Two Point Perspective, also considered as the corner of a building is commonly used for drawing buildings or interiors.
Drawn in between the two vanishing points, sometimes crossing over the horizon line, there are some receding lines drawn next from each end of the corner to each one of the vanishing points.
Confusing right? In this article we’re going to take a look at ‘What is Two Point Perspective?,’ ‘How you can use two point perspective to create the illusion of space and three-dimensional forms in the drawing.
To understand ‘2 Point Perspective’, first we should know about the rules of perspective. Simply, creating the illusion of depth and distance on a flat surface is ‘Perspective’.
Basically, there are three kinds of perspective: one-point perspective, two-point perspective, and three-point perspective.
The aforementioned number in the classified perspective refers to the number of vanishing points that are present while drawing the illusion of space and depth.
Here’s an example of what – numbers denote in perspective drawing.
As you can see in the above picture, the 3D objects are placed on a flat surface, adjoining straight lines drawn from the two vanishing points.
Generally, a Two Point Perspective drawing is defined as a graphical or an artistic technique of representing a 3D object in two dimensions, where the parallel lines of it’s two dimensions seems to be converging towards the two vanishing points.
Now that you’ve known what 2-point perspective is, you might be wondering where it is used and for what purpose.
As it looks more natural, you must have your hands down creating two point perspective drawing than compared to One Point Perspective. Two points create an illusion of giving additional texture in drawings of buildings or interior as it acts as the corner of a building.
Drawings in two-point perspective reflects more depth. Objects in these perspective drawings appear more natural and dimensional.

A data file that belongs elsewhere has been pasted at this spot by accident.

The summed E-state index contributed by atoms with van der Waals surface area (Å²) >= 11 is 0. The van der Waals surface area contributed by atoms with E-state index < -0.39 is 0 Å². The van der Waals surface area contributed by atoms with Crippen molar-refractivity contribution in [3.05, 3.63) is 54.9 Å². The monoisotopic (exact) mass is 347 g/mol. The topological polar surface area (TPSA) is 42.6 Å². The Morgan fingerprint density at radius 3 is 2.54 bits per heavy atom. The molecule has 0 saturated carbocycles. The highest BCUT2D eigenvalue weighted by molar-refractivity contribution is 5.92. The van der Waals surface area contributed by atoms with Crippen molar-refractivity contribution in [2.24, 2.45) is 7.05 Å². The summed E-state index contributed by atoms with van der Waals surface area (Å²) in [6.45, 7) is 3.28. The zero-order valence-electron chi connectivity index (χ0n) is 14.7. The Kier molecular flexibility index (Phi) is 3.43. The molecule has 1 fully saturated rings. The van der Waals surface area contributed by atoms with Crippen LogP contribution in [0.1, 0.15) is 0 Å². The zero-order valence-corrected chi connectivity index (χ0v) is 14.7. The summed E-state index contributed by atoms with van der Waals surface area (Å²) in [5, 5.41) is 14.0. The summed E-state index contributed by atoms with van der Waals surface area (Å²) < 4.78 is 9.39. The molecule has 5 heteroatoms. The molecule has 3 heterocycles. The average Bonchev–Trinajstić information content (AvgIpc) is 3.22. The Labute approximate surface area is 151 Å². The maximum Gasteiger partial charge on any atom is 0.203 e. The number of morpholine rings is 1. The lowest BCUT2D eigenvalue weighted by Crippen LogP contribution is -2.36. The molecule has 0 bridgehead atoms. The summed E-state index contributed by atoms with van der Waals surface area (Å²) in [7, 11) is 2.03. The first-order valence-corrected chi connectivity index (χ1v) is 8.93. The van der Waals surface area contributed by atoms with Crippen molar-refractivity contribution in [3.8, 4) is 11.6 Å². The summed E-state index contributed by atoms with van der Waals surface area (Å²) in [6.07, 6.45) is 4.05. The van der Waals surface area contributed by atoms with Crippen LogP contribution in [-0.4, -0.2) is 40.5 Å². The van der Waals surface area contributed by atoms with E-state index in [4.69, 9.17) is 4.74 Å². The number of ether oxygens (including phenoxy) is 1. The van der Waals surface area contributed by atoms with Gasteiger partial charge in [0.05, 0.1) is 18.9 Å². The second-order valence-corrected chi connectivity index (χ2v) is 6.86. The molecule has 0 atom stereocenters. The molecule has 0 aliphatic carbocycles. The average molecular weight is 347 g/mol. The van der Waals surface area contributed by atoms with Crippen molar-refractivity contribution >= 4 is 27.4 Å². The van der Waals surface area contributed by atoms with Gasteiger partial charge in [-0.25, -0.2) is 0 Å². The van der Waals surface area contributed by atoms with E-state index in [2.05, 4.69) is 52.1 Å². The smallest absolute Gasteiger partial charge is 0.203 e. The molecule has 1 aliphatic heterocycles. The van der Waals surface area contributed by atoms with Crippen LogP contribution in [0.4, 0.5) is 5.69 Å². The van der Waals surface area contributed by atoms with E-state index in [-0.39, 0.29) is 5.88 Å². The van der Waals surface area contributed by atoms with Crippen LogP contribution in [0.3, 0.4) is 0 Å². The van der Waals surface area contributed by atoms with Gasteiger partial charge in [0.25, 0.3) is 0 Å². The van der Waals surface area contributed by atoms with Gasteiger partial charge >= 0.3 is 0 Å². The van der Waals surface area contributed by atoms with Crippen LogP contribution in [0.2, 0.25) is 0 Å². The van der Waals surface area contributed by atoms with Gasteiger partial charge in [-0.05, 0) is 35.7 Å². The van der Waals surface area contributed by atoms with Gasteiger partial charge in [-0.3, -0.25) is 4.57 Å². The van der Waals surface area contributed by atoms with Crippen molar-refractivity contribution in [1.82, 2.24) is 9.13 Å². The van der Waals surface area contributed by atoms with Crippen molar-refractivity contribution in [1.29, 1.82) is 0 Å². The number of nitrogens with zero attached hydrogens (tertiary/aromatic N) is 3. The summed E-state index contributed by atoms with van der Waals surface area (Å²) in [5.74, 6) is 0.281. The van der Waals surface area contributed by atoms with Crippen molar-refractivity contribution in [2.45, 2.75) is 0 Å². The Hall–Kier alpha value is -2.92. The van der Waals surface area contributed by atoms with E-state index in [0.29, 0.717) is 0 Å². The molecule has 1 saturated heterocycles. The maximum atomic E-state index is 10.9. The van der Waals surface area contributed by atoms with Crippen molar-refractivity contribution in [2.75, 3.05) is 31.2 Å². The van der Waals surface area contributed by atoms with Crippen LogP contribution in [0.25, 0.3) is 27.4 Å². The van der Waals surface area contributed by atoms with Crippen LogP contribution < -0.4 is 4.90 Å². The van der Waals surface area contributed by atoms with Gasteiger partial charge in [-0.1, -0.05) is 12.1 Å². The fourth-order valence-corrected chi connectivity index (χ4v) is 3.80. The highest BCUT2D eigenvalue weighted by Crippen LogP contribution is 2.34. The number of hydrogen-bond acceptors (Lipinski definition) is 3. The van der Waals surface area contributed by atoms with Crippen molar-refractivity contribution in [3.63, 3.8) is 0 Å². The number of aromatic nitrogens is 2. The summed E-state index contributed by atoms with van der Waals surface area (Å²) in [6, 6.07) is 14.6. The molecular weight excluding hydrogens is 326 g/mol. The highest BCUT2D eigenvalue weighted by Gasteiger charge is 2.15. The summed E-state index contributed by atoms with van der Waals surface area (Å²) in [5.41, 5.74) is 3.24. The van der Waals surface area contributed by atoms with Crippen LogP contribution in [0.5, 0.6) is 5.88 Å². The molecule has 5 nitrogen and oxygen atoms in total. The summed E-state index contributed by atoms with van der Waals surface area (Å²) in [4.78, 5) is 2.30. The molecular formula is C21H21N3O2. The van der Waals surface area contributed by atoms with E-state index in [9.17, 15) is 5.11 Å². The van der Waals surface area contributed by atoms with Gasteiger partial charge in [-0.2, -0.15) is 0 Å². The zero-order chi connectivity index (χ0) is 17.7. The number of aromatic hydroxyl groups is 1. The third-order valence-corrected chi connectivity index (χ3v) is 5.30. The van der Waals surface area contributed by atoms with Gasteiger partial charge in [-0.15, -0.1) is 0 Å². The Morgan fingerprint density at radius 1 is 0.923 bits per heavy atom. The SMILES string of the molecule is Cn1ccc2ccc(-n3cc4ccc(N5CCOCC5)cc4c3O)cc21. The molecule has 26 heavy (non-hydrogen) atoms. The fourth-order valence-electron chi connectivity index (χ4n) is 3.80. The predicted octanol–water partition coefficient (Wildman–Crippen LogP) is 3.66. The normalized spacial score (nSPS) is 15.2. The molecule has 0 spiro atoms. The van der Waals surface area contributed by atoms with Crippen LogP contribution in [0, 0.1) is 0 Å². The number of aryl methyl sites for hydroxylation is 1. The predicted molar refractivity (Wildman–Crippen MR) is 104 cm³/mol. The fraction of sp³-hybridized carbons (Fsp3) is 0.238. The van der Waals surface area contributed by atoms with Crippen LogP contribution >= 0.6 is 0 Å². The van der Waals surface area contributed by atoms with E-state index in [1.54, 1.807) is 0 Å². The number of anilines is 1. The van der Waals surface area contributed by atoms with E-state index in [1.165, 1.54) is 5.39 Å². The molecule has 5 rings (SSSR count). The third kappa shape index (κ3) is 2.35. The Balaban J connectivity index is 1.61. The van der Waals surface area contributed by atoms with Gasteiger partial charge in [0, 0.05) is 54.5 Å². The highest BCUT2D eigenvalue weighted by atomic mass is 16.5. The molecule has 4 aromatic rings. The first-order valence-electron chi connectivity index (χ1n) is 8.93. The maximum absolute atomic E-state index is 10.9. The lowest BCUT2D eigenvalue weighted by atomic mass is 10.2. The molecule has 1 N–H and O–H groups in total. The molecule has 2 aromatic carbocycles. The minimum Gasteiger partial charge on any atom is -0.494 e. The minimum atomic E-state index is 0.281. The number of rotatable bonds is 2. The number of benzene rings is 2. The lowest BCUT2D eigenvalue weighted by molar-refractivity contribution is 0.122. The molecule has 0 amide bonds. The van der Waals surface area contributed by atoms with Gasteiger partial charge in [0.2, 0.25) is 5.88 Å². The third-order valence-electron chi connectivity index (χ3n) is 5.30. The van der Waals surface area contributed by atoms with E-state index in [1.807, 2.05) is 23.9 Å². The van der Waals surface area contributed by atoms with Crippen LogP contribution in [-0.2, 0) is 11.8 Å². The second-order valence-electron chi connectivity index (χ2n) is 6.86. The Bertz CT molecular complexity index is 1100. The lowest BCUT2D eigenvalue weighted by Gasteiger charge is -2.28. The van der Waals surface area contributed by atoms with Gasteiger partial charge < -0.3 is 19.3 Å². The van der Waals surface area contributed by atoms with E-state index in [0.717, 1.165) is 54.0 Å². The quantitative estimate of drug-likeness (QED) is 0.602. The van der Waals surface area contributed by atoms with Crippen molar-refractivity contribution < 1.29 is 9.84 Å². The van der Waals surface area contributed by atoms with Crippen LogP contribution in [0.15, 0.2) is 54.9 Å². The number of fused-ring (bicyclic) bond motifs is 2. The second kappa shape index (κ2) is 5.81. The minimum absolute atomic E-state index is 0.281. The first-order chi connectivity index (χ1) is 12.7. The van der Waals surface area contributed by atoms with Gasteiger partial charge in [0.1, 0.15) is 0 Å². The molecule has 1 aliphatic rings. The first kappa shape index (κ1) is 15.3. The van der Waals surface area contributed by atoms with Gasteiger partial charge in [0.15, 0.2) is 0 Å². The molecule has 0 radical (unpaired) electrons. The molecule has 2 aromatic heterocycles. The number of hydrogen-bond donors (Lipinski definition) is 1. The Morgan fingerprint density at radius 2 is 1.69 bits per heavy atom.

If boredom hits you down the street, then you can take time to notice two point perspective through your eyes.
Simply look at one end and try the other, referencing the far end as a vanishing point (VP). I bet you can find it interesting how the buildings of the city tends to look smaller as your eyes slowly moves further down the blocks.
That my friend, is an art, an illusion of what we call a Two Point Perspective.
Below are some images that can give you more of an idea what it’s like to see through a real three-dimensional objects in 2 Point Perspectives.
The definition of it might be confusing. However, I believe you’ve slightly figured out how actually to give a shape to any object, or a building around the street into two point perspective.
Now if you want to create your first simple 2 point perspective drawing than let me help you in the most easiest way.
Down below I’ve taken a time in describing the method of drawing an object for you. But before creating your imagination, you’ll need to have couple of things ready:
Step 1: Use your ruler to adjust a horizontal line on a two vanishing points. On the edges of the line, mark the vanishing points with a dot or a small vertical line, whichever eases you.
(Note: Make sure to lightly press your pencil so that the line doesn’t gets dark which makes it harder to erase later)
Step 2: Sketch down the front edge of box on a vertical line below or above the line you drew on step one. In my case, I made the line below the VP.
(Note: Imagine your picture perfectly, as you must allocate the distance of your object from the VP. I suggest you making the lines at least an inch apart, though it’s not necessary)
Step 3: Join both right and left vanishing points to the top and bottom of the line that we’ve drawn in step two.
(Note: Be sure to draw a smooth and light line)
Step 4: Depending on whether you’d like to make a square box or a rectangle, draw a straight line in between the triangle-shaped figure as show below.
Step 5: Now here’s the real deal. You must be tricky on creating the next line as this will shape how the back part of your box will look. From the end points of the lines we’ve made in Step 4, cross a straight path to the vanishing points of Step 1 like we’ve done earlier.
Step 6: The box is not complete yet. You should create one last line at the back of the box as I’ve mentioned below pointing from point A to point B.
Step 7: Your first 2 point perspective drawing will be ready after you erase the extra vanishing lines, leaving the box you’ve meant to draw in the middle.
Here’s a more in-depth tutorial by The Virtual Instructor
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Reference: The Spruce Crafts
This post was last modified on March 25, 2020 6:42 pm
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